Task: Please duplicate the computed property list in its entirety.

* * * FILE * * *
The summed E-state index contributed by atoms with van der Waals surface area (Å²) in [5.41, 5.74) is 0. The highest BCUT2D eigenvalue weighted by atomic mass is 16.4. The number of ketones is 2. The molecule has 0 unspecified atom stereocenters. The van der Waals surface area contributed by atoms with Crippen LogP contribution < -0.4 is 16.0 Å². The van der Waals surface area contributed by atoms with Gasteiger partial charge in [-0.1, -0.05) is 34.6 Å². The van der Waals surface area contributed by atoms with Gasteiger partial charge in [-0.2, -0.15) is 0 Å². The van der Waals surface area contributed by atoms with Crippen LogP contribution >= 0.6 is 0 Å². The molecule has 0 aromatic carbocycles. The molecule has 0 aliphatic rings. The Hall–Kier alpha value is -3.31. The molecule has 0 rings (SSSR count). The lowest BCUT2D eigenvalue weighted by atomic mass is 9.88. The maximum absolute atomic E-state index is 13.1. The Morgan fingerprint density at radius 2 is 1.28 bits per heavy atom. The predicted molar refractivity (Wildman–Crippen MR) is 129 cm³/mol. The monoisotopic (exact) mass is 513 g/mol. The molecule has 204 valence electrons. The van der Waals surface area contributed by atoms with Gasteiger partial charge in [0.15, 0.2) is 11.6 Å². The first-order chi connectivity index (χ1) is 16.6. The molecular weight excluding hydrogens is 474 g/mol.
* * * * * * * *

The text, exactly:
The summed E-state index contributed by atoms with van der Waals surface area (Å²) in [5.41, 5.74) is 0. The highest BCUT2D eigenvalue weighted by atomic mass is 16.4. The number of ketones is 2. The molecule has 0 unspecified atom stereocenters. The van der Waals surface area contributed by atoms with Crippen LogP contribution < -0.4 is 16.0 Å². The van der Waals surface area contributed by atoms with Gasteiger partial charge in [-0.1, -0.05) is 34.6 Å². The van der Waals surface area contributed by atoms with Gasteiger partial charge in [-0.2, -0.15) is 0 Å². The van der Waals surface area contributed by atoms with Crippen LogP contribution >= 0.6 is 0 Å². The molecule has 0 aromatic carbocycles. The molecule has 0 aliphatic rings. The Hall–Kier alpha value is -3.31. The molecule has 0 rings (SSSR count). The lowest BCUT2D eigenvalue weighted by atomic mass is 9.88. The maximum absolute atomic E-state index is 13.1. The Morgan fingerprint density at radius 2 is 1.28 bits per heavy atom. The predicted molar refractivity (Wildman–Crippen MR) is 129 cm³/mol. The monoisotopic (exact) mass is 513 g/mol. The molecule has 204 valence electrons. The van der Waals surface area contributed by atoms with Gasteiger partial charge in [0.15, 0.2) is 11.6 Å². The first-order chi connectivity index (χ1) is 16.6. The molecular weight excluding hydrogens is 474 g/mol.